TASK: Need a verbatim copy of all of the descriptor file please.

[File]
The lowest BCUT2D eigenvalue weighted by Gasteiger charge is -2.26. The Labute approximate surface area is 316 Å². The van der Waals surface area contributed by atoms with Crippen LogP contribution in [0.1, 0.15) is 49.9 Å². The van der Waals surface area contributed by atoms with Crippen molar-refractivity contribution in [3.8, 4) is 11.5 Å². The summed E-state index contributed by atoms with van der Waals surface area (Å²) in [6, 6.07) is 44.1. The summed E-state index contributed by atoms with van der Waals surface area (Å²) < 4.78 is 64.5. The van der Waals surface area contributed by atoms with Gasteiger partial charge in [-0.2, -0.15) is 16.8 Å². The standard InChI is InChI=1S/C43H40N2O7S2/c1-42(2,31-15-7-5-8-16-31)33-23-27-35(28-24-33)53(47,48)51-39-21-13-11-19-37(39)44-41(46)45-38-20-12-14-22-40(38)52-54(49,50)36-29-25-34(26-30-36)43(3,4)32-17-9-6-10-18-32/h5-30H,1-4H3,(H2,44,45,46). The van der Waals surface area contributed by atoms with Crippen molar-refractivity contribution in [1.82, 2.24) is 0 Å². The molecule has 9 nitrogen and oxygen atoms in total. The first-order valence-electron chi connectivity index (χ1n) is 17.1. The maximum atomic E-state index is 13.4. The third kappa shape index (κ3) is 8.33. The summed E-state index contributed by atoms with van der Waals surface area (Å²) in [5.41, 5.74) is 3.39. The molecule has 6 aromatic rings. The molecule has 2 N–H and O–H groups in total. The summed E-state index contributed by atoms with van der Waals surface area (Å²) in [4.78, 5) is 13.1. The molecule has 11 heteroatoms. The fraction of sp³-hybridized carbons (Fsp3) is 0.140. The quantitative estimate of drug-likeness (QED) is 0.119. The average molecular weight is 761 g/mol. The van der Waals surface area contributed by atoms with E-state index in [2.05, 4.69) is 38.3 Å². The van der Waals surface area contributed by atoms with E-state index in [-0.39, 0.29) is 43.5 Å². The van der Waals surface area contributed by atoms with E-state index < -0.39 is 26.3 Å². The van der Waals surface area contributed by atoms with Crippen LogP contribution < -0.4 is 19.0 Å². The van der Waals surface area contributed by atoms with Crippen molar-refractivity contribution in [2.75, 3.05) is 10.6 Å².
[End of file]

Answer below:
The lowest BCUT2D eigenvalue weighted by Gasteiger charge is -2.26. The Labute approximate surface area is 316 Å². The van der Waals surface area contributed by atoms with Crippen LogP contribution in [0.1, 0.15) is 49.9 Å². The van der Waals surface area contributed by atoms with Crippen molar-refractivity contribution in [3.8, 4) is 11.5 Å². The summed E-state index contributed by atoms with van der Waals surface area (Å²) in [6, 6.07) is 44.1. The summed E-state index contributed by atoms with van der Waals surface area (Å²) < 4.78 is 64.5. The van der Waals surface area contributed by atoms with Gasteiger partial charge in [-0.2, -0.15) is 16.8 Å². The standard InChI is InChI=1S/C43H40N2O7S2/c1-42(2,31-15-7-5-8-16-31)33-23-27-35(28-24-33)53(47,48)51-39-21-13-11-19-37(39)44-41(46)45-38-20-12-14-22-40(38)52-54(49,50)36-29-25-34(26-30-36)43(3,4)32-17-9-6-10-18-32/h5-30H,1-4H3,(H2,44,45,46). The van der Waals surface area contributed by atoms with Crippen molar-refractivity contribution in [1.82, 2.24) is 0 Å². The molecule has 9 nitrogen and oxygen atoms in total. The first-order valence-electron chi connectivity index (χ1n) is 17.1. The maximum atomic E-state index is 13.4. The third kappa shape index (κ3) is 8.33. The summed E-state index contributed by atoms with van der Waals surface area (Å²) in [5.41, 5.74) is 3.39. The molecule has 6 aromatic rings. The molecule has 2 N–H and O–H groups in total. The summed E-state index contributed by atoms with van der Waals surface area (Å²) in [4.78, 5) is 13.1. The molecule has 11 heteroatoms. The fraction of sp³-hybridized carbons (Fsp3) is 0.140. The quantitative estimate of drug-likeness (QED) is 0.119. The average molecular weight is 761 g/mol. The van der Waals surface area contributed by atoms with E-state index in [2.05, 4.69) is 38.3 Å². The van der Waals surface area contributed by atoms with E-state index in [-0.39, 0.29) is 43.5 Å². The van der Waals surface area contributed by atoms with E-state index < -0.39 is 26.3 Å². The van der Waals surface area contributed by atoms with Crippen LogP contribution < -0.4 is 19.0 Å². The van der Waals surface area contributed by atoms with Crippen molar-refractivity contribution in [2.75, 3.05) is 10.6 Å².